, the roller arm rotates around the valve. Rocker arm and valve do not move.Roller Lifter-based: Established for, larger displacement, fuel engines with pushrod type valvetrain.Camshaft based: Axial Cam-Shifting based, dynamic or traditional CDA.Source: Eaton

Source

http://www.car-engineer.com/eatons-cylinder-deactivation-technology/

Little Ripper Drones: How new technology is keeping us safer at the beach

Little Ripper Drones: How new technology is keeping us safer at the beach

Meet the latest tool in a Queensland Surf Life Saver’s kit.

The Little Ripper Drone can fly about 800 metres offshore and can help rescuers spot hazards like rips and sharks, and even deploy a small raft to swimmers in danger.

It has been deployed by senior rescuers on the Sunshine Coast to spot struggling swimmers, and swimmers venturing outside the flags.

One of the first lifesavers trained to pilot the drone, Trent Robinson, said it was all about increasing the surveillance capacity to spot people before they get into trouble in the water.

“With lifeguarding we’re really all about preventative measures,” he said.

“The more surveillance we have the more chance we have of getting to people before they need to be rescued.

“Rescues are not what we want to be doing.”

But there have been plenty of rescues on the Sunshine Coast recently, including one incident where nine teenagers had to be pulled from a rip and another where a helicopter was required to drag an 18-year-old girl to safety.

Surf Life Saving Queensland (SLSQ) said that in the first few weeks of summer there were 88 rescues from Sunshine Coast beaches and 78 of those rescued were outside the flags.

Men more likely to ignore safety warnings

The general manager of the Alexandra Headland Surf Life Saving Club, Ashley Robinson, said the drones would be useful along stretches of Mooloolaba and Alexandra Headland beaches where beachgoers often ignored safety warnings and walked directly from their car to the surf.

“Australians don’t like to be told what to do, they’re a very relaxed race. People think they can swim wherever they like,” Mr Robinson said.

He said the worst offenders were older men.

“Particularly men who are the head of a household who think, ‘I’m not going to have an 18 or 19-year-old girl tell me I can’t swim here’,” Mr Robinson said.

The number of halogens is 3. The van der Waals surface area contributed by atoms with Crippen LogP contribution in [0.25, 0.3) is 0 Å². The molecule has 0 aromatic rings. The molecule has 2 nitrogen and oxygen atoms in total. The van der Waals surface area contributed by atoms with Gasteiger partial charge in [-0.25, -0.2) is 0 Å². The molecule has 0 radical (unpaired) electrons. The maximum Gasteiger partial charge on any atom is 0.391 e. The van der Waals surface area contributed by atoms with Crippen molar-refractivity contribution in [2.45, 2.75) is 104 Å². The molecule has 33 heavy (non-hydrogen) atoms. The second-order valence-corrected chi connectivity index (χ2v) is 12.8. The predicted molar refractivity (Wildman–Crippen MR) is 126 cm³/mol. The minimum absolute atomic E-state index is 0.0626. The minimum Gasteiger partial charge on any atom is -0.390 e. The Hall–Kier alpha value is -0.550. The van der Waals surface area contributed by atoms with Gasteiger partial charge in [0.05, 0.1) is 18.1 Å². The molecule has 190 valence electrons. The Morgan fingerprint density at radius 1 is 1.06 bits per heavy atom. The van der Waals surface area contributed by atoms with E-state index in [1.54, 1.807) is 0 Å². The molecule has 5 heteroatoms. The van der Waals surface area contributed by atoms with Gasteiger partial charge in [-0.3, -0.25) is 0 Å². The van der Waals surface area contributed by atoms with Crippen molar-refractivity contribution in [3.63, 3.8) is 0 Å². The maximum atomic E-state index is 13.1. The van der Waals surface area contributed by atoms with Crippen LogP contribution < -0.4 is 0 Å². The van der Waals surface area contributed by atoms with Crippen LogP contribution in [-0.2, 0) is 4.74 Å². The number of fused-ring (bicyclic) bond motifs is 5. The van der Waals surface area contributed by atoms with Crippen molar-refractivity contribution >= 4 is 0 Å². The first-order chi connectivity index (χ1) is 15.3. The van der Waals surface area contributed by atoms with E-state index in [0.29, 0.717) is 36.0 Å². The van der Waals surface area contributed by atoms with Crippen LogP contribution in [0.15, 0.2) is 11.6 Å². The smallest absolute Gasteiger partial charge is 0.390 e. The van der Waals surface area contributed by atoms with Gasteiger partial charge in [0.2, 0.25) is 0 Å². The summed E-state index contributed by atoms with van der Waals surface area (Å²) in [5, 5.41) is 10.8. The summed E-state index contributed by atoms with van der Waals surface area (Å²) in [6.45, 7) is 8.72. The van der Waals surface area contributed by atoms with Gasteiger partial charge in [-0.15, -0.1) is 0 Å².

“They get embarrassed in front of their kids, well it’s not as embarrassing as getting rescued or losing a child.”

Could drones land at your beach?

Surf Life Savers will use the drones around Mooloolaba and Noosa with more rescuers practising their drone techniques on Stradbroke Island.

The drones could be deployed elsewhere but require a complex arrangement of council and civil aviation permits, including no take off or landing within 30 metres of people.

But despite the challenges, senior lifeguard Trent Robinson said it was an exciting time.

“We went from the reel to rescue tubes, to boards.

“Then we went to inflatable boats and jet skis so this is just another level in that rescue capability.

“So drones are the future and we’ll be using them.”

Although he insisted the technology will never replace human lifesavers.

“This is just another stage,” he said.

“I think the old boys would be surprised, but they were shocked when we started using jet skis.”

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First posted

Source

http://www.abc.net.au/news/2017-12-20/beach-drones-sunshine-coast-surf-life-saving-queensland/9275646

Trump Administration Axes Funding For NASA System That Monitors Greenhouse Gases

The Trump administration has quietly eliminated funding for NASA’s research program that tracks greenhouse gases around the world.

According to Science, the Carbon Monitoring System (CMS) tracks the world’s flow of carbon dioxide from space. Such a system is critical to monitoring any improvements — or failures — in attempts to cut the pollution linked to climate change.